Beyond sleep deprivation, having a baby and a toddler has naturally come with its own challenges. Possibly the biggest of which with Cohen has been that he has a mild form of plagiocephaly, aka “flat head syndrome.” We were told at his 2 month appointment what was going on, and essentially given doctors orders to NEVER put him down, in hopes it would “correct itself.”Luckily I was already prepared to do my fair share of baby-wearing, so I had a great wrap on hand (because how else do you take care of a newborn and a 19 month old?) but in practice, keeping him off his head and in my arms at all times has been downright exhausting. (Side-note: I would like to say right now that if his head does round out over time, I am fully claiming it as a fruit of MY hard labor, and not giving any credit to his greedy skull bones. Correct itself? Give me a break. Mom did that.)

So really, in perspective, the most difficult part of having Lupus for me is simply trying to keep up with life while having Lupus. Does that make sense? I guess what I mean is, Lupus isn’t the hardest part of my life. Life is the hardest part of my life. For example, last Sunday, Cohen screamed and cried all night long. Literally. All night. Since it was so out of character for him, I took him in to see the Pediatrician first thing the next morning. Come to find out, the poor bugger had a double ear infection. Then the very next day we found out that my daughter somehow contracted hand, foot, and mouth disease, and she was struggling to even drink a glass of milk without screaming in pain. Totally heartbreaking. A few days later it became apparent that my husband had managed to catch the virus from my daughter, and then he too was hardly functioning. So, all week long I had an entire family of sickies to take care of, including two extremely needy, demanding, and frequently crying children, all while working through my own joint pain, headaches, body aches, and fatigue. That’s just a recent example of how Lupus made some standard life circumstances that much harder. And while things may be less taxing during a normal week, honestly my normal is always hard.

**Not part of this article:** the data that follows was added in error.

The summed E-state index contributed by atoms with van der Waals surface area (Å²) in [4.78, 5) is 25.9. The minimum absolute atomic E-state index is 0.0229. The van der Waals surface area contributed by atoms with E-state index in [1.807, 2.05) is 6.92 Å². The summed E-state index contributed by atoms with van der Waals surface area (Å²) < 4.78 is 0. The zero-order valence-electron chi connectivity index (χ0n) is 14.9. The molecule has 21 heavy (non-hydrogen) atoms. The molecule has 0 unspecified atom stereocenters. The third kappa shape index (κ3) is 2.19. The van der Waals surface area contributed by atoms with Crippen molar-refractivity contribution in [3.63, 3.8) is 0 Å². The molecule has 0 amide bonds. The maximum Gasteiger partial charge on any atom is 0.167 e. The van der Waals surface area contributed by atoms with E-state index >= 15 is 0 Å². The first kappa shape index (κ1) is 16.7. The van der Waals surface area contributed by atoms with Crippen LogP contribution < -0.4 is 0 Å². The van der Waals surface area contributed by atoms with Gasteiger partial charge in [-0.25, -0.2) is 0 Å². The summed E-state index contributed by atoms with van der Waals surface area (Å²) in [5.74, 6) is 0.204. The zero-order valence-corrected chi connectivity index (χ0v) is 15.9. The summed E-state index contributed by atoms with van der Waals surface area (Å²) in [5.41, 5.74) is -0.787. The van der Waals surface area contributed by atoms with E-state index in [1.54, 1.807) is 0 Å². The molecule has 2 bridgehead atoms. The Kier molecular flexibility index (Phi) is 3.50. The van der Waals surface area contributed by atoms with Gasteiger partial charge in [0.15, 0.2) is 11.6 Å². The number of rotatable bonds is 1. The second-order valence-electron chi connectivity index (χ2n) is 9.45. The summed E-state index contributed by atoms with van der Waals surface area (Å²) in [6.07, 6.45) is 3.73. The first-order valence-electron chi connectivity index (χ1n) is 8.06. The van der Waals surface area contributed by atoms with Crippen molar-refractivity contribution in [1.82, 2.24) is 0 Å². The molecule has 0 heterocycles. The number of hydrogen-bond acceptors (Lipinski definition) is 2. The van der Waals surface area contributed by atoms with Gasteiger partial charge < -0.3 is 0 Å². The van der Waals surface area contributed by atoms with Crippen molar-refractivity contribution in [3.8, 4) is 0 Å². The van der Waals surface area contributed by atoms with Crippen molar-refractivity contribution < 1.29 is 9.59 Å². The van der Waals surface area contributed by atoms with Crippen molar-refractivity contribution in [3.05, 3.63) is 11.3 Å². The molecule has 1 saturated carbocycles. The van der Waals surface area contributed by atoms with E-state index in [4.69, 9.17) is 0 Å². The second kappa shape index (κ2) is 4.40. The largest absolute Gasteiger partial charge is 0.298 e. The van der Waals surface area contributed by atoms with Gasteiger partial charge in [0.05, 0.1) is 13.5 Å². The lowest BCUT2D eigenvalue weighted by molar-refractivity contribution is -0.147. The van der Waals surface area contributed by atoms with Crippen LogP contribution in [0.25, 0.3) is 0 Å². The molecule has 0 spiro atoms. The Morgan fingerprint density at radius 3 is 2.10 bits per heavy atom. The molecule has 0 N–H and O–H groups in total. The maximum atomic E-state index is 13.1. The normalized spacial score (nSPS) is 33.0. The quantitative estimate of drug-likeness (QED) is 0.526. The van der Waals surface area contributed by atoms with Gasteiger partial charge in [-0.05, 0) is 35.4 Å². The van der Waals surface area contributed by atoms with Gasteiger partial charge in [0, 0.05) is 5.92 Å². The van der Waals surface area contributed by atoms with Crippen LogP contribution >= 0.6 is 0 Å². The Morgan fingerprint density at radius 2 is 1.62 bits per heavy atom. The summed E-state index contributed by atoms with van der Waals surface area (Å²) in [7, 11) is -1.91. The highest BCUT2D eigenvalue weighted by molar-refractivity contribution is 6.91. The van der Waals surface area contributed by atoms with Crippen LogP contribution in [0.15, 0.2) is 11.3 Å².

I’m one of those moms who makes a big effort to keep my kids engaged in things other than the television (or iPad, iPod, computer, whatever…) My baby boy won’t be allowed screen time for at least another year, and my very spirited (and thus very energy consuming) toddler has her’s kept to a minimum. To keep children occupied, happy and safe while simultaneously trying to shape them into responsible, moral, gospel-centered, educated, and kind individuals, is no easy task. There are days when I’m so tired that my oldest will get permission to watch an extra episode of Yo Gabba Gabba (in which I have to extend grace to myself, as to not feel like I’m failing her. Perhaps silly, but true.) But the meat of the day is spent together putting together activities that foster her creativity and development. And although he’s still a little tot, the same goes for my 5 month old. There are definitely times I think of how much easier my life would be if I could stick both kids in front of the television and zone out for an hour or two, but alas, my convictions always come up stronger than my desire for a morning of inactivity. So while I’m fantasizing of going back to sleep, what actually happens is I gulp down some form of caffeinated beverage, take a horse pill of ibuprofen if I’m feeling extra achey, and I try to remember that it’s only going to be on the Lord’s strength that I can get through the day in any type of meaningful way. And then I take it as it comes. And it can be good, and hard, and exhausting, but it’s all beautiful. And I’m thankful.